Every month we dedicate one Data section to implied volatilities; given recent volatility we will focus on the CBOE VIX Index today in our usual 3-point format:
#1: First up, let’s look at the prices of all upcoming expirations for a sense of how this market is considering future S&P 500 volatility over the next few months and into 2021:
Here are those levels as of today’s close, the peak observation bolded:
- Spot VIX: 27.78
- 10/21 expiration: 31.30
- 11/18: 31.65
- 12/16: 30.90
- 1/20/21: 30.30
- 2/17/21: 29.51
- 3/17/21: 29.15
Takeaway #1: those future VIX levels are noticeably elevated versus historical norms. The long run average of the VIX back to 1990 is 19.4 and the standard deviation of that time series is 8.1. That puts all those out-month contract prices at greater than 1 sigma from the mean (27.5). We can chalk up the 11/18 high point of 31.65 to the US Presidential election, but the 29-30 levels of Q1 2021 indicate that the options market believes COVID-related uncertainties will linger into the new year. More on this in a minute…
Takeaway #2: on a sort-of comforting note, today’s spot VIX close of 27.8 is basically indistinguishable from the 1 standard deviation level of 27.5. We would also note that the VIX is actually lower than its September 3rd close of 33.6 even though the S&P 500 is down 5.0% from that day (the correlation between these 2 usually works the other way). Both observations indicate that the VIX is not that “concerned” about another volatility shoe dropping soon.
#2: Leveraging our 2009 Playbook concept of comparing the initial liftoff after the Financial Crisis to this year’s COVID Crisis, let’s look at where the VIX traded in September 2009 and through Q4 of that year:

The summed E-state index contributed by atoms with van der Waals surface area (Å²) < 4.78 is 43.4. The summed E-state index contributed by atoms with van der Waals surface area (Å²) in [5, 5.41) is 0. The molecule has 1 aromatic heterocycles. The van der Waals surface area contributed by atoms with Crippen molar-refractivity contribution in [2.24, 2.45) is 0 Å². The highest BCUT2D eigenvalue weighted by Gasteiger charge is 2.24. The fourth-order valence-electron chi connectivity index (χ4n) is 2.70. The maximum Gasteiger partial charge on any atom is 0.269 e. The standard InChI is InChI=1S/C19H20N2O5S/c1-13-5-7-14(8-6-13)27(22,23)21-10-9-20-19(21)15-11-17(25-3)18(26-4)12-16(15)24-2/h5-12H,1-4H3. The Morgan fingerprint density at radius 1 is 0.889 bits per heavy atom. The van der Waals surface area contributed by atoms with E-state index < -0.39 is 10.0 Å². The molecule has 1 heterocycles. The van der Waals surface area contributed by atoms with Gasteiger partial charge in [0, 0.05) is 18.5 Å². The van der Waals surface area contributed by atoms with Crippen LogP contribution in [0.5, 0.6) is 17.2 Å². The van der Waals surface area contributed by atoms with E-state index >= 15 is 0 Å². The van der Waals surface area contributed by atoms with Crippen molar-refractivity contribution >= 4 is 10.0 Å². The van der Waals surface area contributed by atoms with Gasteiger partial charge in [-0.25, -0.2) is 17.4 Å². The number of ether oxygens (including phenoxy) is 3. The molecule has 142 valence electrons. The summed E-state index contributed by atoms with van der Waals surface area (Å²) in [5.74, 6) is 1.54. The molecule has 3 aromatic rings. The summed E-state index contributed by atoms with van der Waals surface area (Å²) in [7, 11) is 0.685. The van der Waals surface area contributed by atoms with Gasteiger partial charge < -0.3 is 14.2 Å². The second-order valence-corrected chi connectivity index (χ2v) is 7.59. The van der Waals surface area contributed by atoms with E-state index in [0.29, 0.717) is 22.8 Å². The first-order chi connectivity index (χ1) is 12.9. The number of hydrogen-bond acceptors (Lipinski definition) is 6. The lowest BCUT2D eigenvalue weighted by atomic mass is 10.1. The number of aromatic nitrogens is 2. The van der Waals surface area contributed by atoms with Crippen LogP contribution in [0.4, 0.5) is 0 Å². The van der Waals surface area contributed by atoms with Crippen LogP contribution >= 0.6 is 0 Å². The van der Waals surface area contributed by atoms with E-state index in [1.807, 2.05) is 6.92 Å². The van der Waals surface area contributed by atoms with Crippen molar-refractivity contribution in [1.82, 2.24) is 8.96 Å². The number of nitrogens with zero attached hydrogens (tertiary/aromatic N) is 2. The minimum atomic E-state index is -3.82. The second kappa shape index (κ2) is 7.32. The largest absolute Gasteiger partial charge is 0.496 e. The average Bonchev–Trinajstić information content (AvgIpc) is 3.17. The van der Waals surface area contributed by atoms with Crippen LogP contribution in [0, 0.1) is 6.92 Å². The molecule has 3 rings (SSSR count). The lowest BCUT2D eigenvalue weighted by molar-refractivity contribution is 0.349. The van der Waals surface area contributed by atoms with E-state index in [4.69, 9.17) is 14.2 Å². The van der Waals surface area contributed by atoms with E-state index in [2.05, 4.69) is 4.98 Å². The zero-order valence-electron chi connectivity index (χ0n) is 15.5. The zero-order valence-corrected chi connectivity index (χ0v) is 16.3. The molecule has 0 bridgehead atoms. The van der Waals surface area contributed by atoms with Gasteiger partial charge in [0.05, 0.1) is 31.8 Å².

- The average VIX level for September was 24.9
- The high was 29.2 on September 1st, 2009 and the low was 23.1 on September 22nd
- For Q4 2009, the average was 23.1 with a range of 19.5 – 30.7
Takeaway #1: the VIX remains elevated long after the depths of a crisis, as we can see with September 2009’s mean reading of 24.9 or Q4 2009’s 23.1 (even including the usual December drop in the VIX). Don’t, in other words, expect to see 2020’s VIX drop below the long run mean of 19.4 any time soon.
Takeaway #2: the 12% difference between today’s VIX close of 27.8 and September 2009’s average of 24.9 is a reasonable way of thinking about how much 2020’s political uncertainty is affecting US equity volatility. It is measurable, but not as large as one might think.
#3: Lastly, we need to remember that the long run history of the VIX is really a tale of 2 sorts of markets – wild or mild – and these tend to cluster. The chart below has a marker for March 1994 just to highlight the “20” y-axis line that is essentially the long run average. Note that there are many years (1997 – 2003, 2007 – 2012) when the VIX consistently runs hot, in keeping with higher levels of actual S&P volatility. Then there are other years when it seems to go to sleep (1992 – 1996, 2003 – 2007, 2012 – 2019), also mirroring limited price churn in the index.
Takeaway, and final thought: US stocks can still work when the VIX is over 20 for years on end (late 1990s, 2009 – 2012) and history says that combination can last for quite a while. As we look at that chart, we can easily envision the VIX staying above 20 through 2025, just as it did through the late stages of the dot com bubble or after the Financial Crisis. In the end, that’s most likely why the forward VIX contracts we started this section with are trading the way they are. Options markets know their history.